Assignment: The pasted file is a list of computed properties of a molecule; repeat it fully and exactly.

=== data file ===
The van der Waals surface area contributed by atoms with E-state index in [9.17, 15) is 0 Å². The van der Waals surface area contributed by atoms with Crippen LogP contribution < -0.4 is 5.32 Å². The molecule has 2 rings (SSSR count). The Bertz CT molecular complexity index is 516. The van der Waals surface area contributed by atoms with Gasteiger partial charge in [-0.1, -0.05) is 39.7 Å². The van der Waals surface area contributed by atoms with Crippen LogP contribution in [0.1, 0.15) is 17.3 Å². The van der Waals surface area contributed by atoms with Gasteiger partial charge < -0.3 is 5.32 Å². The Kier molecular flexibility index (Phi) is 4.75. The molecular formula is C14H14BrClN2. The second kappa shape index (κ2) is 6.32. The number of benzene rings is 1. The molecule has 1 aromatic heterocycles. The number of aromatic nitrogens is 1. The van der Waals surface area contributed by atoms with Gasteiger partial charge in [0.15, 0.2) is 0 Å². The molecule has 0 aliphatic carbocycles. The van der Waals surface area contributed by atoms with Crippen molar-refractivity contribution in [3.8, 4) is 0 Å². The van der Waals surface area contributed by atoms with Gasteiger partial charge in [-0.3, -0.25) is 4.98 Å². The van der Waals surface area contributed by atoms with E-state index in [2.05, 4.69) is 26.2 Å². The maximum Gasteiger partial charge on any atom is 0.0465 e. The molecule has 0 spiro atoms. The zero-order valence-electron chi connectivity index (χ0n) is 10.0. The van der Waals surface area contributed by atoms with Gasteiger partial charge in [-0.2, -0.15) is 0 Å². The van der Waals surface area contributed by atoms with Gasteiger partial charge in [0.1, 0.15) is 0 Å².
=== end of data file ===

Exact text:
The van der Waals surface area contributed by atoms with E-state index in [9.17, 15) is 0 Å². The van der Waals surface area contributed by atoms with Crippen LogP contribution < -0.4 is 5.32 Å². The molecule has 2 rings (SSSR count). The Bertz CT molecular complexity index is 516. The van der Waals surface area contributed by atoms with Gasteiger partial charge in [-0.1, -0.05) is 39.7 Å². The van der Waals surface area contributed by atoms with Crippen LogP contribution in [0.1, 0.15) is 17.3 Å². The van der Waals surface area contributed by atoms with Gasteiger partial charge < -0.3 is 5.32 Å². The Kier molecular flexibility index (Phi) is 4.75. The molecular formula is C14H14BrClN2. The second kappa shape index (κ2) is 6.32. The number of benzene rings is 1. The molecule has 1 aromatic heterocycles. The number of aromatic nitrogens is 1. The van der Waals surface area contributed by atoms with Gasteiger partial charge in [0.15, 0.2) is 0 Å². The molecule has 0 aliphatic carbocycles. The van der Waals surface area contributed by atoms with Crippen molar-refractivity contribution in [3.8, 4) is 0 Å². The van der Waals surface area contributed by atoms with Gasteiger partial charge in [-0.3, -0.25) is 4.98 Å². The van der Waals surface area contributed by atoms with E-state index in [2.05, 4.69) is 26.2 Å². The maximum Gasteiger partial charge on any atom is 0.0465 e. The molecule has 0 spiro atoms. The zero-order valence-electron chi connectivity index (χ0n) is 10.0. The van der Waals surface area contributed by atoms with Gasteiger partial charge in [-0.2, -0.15) is 0 Å². The van der Waals surface area contributed by atoms with Gasteiger partial charge in [0.1, 0.15) is 0 Å².